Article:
Future Apple MacBook keyboards may come loaded with miniature in-key displays

“While Apple’s most recent innovations have come from portables like the iPad Air and iPhone 5s, a document uncovered on Thursday reveals a feature-laden keyboard with multi-function ‘keystacks’ that integrate miniature displays, touch sensors and haptic feedback mechanisms,” Mikey Campbell reports for AppleInsider.

“Showing the company is still making advances in more traditional tech, an Apple patent filing for ‘Multi-functional keyboard assemblies’ describes a keyboard consisting of an array of so-called ‘keystacks,’ or individual keys layered with electronics, sensors and switches,” Campbell reports. “”

“Published by the U.S. Patent and Trademark Office, Apple’s application takes cues from third-party accessories like Art. Lebedev Studio’s Optimus Maximus keyboard, which sported clear keycaps overlaid atop small configurable OLED displays,” Campbell reports. “Apple’s invention builds on this display-within-key concept by adding multiple layers to the keystack. While the Optimus is limited to input via a physical switch and output through an OLED, Apple’s invention allows for multiple modes of input and output.”

Read more, and see Apple’s patent application illustrations, in the full article here.

MacDailyNews Take: Okay, who else thought of “sleestaks” when you first read “keystacks?”


    1. Hey bob, the shift key in iOS works great when you need an uppercase letter, so what are you whining about? And why is everyone lauding your comment?

      Besides. the article doesn’t pertain to iOS.

      1. I think he’s referring to how the letters on the onscreen keyboard on iOS devices show upper case letters regardless of the state of the shift key.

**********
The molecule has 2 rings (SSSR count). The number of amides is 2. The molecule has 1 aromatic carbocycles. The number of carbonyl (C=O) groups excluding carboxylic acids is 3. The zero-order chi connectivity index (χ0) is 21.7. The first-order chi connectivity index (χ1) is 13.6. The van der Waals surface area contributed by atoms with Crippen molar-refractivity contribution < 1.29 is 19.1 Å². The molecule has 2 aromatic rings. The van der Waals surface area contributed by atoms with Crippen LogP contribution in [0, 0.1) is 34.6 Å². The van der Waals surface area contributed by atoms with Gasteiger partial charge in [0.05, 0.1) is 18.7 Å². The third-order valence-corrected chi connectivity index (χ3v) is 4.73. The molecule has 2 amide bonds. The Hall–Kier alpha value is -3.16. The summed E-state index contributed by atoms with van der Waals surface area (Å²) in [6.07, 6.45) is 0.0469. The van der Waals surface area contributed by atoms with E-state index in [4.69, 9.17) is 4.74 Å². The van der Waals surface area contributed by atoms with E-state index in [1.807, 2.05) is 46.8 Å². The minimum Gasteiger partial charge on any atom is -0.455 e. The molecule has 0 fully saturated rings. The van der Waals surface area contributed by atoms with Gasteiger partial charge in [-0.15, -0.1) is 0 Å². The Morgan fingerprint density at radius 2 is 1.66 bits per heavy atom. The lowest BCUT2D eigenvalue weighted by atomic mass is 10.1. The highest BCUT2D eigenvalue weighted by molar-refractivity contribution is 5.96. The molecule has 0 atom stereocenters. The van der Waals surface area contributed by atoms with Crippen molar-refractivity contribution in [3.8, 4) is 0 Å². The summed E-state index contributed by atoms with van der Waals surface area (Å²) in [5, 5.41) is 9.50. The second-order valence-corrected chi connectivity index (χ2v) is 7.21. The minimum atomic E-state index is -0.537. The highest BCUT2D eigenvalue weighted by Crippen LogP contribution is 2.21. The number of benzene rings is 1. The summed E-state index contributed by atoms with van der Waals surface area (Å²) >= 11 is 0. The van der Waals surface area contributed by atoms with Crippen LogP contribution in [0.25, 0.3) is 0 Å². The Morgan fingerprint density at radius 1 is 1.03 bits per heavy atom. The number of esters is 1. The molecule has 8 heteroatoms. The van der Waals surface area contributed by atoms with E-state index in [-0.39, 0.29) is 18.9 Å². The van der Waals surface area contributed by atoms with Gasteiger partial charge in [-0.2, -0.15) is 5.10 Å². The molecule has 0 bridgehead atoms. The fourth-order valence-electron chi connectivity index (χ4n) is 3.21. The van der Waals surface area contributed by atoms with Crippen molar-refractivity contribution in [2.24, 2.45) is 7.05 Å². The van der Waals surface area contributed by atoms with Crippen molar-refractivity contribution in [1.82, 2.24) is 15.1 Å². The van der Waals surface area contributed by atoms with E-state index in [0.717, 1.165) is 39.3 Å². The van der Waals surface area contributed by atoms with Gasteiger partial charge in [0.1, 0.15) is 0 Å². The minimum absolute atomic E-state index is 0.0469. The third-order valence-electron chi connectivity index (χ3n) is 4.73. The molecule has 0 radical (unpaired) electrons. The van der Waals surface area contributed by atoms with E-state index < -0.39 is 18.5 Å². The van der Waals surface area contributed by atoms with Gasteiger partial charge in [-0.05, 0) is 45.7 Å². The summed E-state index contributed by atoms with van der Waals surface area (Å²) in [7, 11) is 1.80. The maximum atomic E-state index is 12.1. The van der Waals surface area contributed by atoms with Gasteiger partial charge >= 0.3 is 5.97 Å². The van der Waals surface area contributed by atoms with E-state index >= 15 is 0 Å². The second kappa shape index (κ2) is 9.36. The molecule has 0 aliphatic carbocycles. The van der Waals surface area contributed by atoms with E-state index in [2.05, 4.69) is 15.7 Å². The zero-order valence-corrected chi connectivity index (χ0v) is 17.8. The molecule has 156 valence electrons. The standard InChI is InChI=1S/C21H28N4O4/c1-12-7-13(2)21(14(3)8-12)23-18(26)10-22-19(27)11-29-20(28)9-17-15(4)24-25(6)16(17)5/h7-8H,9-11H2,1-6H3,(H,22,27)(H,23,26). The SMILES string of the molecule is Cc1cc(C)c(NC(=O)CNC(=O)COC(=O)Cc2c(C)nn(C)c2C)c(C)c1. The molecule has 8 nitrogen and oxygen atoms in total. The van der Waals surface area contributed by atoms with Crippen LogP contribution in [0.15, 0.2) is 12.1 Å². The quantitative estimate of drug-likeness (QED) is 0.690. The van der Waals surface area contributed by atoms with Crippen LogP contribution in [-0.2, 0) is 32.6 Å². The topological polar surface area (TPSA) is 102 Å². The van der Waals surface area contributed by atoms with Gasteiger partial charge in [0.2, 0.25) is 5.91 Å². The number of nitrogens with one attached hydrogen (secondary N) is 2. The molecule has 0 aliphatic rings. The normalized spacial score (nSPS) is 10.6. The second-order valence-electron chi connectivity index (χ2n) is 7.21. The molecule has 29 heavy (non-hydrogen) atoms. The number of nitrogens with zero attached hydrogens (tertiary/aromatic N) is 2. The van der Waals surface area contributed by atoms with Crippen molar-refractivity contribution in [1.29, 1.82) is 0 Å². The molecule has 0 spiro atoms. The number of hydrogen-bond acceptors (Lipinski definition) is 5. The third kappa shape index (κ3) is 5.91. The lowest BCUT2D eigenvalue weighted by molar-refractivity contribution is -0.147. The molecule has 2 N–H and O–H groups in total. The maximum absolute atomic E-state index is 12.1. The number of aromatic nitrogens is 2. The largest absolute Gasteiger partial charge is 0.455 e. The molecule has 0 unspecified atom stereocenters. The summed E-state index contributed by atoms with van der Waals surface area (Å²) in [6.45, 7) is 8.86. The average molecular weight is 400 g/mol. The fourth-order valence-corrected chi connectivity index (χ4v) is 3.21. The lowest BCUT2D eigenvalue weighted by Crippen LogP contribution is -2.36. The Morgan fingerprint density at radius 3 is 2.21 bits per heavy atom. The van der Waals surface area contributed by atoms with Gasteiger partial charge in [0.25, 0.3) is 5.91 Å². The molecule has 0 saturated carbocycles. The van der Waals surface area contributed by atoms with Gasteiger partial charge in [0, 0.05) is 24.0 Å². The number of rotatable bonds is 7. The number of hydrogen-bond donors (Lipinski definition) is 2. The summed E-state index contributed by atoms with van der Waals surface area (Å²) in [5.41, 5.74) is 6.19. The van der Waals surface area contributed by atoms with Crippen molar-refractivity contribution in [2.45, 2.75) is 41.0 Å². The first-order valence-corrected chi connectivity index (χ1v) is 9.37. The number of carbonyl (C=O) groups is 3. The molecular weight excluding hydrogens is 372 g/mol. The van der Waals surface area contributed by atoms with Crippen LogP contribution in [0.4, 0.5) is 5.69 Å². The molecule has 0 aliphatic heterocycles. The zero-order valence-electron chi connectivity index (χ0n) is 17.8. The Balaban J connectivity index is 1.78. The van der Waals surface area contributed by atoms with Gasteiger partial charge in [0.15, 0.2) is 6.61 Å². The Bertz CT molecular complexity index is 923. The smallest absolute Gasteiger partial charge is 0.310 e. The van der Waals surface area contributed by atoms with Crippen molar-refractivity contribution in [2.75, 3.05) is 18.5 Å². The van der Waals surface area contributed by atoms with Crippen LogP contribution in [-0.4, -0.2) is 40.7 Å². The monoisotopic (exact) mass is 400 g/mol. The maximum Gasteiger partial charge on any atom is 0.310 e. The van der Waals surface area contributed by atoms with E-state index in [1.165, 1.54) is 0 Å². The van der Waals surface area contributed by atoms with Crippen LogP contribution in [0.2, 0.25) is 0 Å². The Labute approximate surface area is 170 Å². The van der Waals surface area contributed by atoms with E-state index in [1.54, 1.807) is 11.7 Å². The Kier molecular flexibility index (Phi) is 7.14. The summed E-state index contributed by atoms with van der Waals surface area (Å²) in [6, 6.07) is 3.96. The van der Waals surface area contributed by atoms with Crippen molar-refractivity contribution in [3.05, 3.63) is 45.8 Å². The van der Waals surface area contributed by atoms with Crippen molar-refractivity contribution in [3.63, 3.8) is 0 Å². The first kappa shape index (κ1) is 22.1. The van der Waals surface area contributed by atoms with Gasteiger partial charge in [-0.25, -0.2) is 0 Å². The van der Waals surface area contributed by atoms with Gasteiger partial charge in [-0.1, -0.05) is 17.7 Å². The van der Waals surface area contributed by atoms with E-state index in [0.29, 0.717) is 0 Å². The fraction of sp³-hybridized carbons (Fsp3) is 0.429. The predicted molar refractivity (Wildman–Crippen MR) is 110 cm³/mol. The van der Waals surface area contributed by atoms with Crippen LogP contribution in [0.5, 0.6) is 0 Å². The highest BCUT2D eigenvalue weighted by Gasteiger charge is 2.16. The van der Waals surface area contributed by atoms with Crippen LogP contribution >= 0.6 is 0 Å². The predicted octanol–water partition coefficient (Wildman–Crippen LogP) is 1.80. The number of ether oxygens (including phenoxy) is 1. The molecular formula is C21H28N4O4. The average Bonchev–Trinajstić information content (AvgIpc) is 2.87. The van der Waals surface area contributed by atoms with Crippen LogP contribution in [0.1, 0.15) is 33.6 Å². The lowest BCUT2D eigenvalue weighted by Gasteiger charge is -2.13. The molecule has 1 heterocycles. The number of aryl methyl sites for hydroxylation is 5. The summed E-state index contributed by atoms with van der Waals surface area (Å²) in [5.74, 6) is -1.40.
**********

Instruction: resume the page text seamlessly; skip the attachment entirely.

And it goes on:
1. Configurable keyboards with displays are already out there, they are just not cheap enough to be mainstream yet.

    Key “stacks” actually refers to the space ABOVE the keys, like some kind of Leap Motion detection under the keyboard. I’ve been expecting Apple to either buy Leap or build their own into their keyboards/laptops.

  2. Considering that such keyboards may require more power to run, I wouldn’t mind seeing a programmable keyboard using e-ink tech. This would allow users to configure their keyboard quickly between Dvorak and Qwerty layouts among others as well as only using power to change the keycap displays when needed.

  3. In 1987 I was marketing manager for G.O. Graphics, a typesetting software company. Because different fonts had different keyboard layouts it was often necessary to use a reference chart to determine which key to use. This problem was solved with a keyboard we imported from Germany. Each keycap had an LCD display and would show the character that would be produced from pressing a key. We sold the keyboard for $5,000. Here is more info:

  4. Just come out with a double screen Mac. Bottom screen can be used for something OTHER than a keyboard !
    See MDN for MARCH 5th 2013. One comment is:
    The purpose is to be reconfigurable. So if you’re playing a game, the keyboard area could be turned into a game controller. If you’re in a music app, perhaps it could convert to being a sound board for mixing and so forth. That’s great if they could actually get it right

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